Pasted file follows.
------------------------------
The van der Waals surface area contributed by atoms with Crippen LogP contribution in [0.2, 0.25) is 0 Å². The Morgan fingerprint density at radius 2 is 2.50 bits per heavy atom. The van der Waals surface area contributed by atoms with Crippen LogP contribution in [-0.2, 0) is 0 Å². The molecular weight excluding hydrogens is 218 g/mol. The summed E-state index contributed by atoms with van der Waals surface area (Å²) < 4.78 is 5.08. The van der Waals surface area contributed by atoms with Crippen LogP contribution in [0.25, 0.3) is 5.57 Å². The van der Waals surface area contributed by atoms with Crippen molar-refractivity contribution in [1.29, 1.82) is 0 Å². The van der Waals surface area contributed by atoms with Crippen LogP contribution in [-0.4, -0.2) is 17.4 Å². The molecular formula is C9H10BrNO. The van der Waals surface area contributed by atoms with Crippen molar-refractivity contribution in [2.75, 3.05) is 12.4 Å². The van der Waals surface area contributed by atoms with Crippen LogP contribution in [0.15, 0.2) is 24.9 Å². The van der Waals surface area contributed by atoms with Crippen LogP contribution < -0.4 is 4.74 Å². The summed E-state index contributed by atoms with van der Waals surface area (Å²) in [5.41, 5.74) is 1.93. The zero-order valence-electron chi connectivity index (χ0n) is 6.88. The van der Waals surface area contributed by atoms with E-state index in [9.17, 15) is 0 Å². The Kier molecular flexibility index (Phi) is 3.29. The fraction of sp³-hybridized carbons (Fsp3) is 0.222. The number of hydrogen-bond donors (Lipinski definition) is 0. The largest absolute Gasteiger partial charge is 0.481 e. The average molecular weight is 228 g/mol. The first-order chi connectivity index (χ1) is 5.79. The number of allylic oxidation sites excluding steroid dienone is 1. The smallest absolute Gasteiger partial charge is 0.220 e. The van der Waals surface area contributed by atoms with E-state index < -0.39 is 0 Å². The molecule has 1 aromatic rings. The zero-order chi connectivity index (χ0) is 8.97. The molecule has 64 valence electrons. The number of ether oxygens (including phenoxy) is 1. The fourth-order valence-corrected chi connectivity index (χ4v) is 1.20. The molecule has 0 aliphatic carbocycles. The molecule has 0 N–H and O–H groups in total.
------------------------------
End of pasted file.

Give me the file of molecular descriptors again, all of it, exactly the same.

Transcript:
The van der Waals surface area contributed by atoms with Crippen LogP contribution in [0.2, 0.25) is 0 Å². The Morgan fingerprint density at radius 2 is 2.50 bits per heavy atom. The van der Waals surface area contributed by atoms with Crippen LogP contribution in [-0.2, 0) is 0 Å². The molecular weight excluding hydrogens is 218 g/mol. The summed E-state index contributed by atoms with van der Waals surface area (Å²) < 4.78 is 5.08. The van der Waals surface area contributed by atoms with Crippen LogP contribution in [0.25, 0.3) is 5.57 Å². The van der Waals surface area contributed by atoms with Crippen molar-refractivity contribution in [1.29, 1.82) is 0 Å². The van der Waals surface area contributed by atoms with Crippen LogP contribution in [-0.4, -0.2) is 17.4 Å². The molecular formula is C9H10BrNO. The van der Waals surface area contributed by atoms with Crippen molar-refractivity contribution in [2.75, 3.05) is 12.4 Å². The van der Waals surface area contributed by atoms with Crippen LogP contribution in [0.15, 0.2) is 24.9 Å². The van der Waals surface area contributed by atoms with Crippen LogP contribution < -0.4 is 4.74 Å². The summed E-state index contributed by atoms with van der Waals surface area (Å²) in [5.41, 5.74) is 1.93. The zero-order valence-electron chi connectivity index (χ0n) is 6.88. The van der Waals surface area contributed by atoms with E-state index in [9.17, 15) is 0 Å². The Kier molecular flexibility index (Phi) is 3.29. The fraction of sp³-hybridized carbons (Fsp3) is 0.222. The number of hydrogen-bond donors (Lipinski definition) is 0. The largest absolute Gasteiger partial charge is 0.481 e. The average molecular weight is 228 g/mol. The first-order chi connectivity index (χ1) is 5.79. The number of allylic oxidation sites excluding steroid dienone is 1. The smallest absolute Gasteiger partial charge is 0.220 e. The van der Waals surface area contributed by atoms with E-state index < -0.39 is 0 Å². The molecule has 1 aromatic rings. The zero-order chi connectivity index (χ0) is 8.97. The molecule has 64 valence electrons. The number of ether oxygens (including phenoxy) is 1. The fourth-order valence-corrected chi connectivity index (χ4v) is 1.20. The molecule has 0 aliphatic carbocycles. The molecule has 0 N–H and O–H groups in total.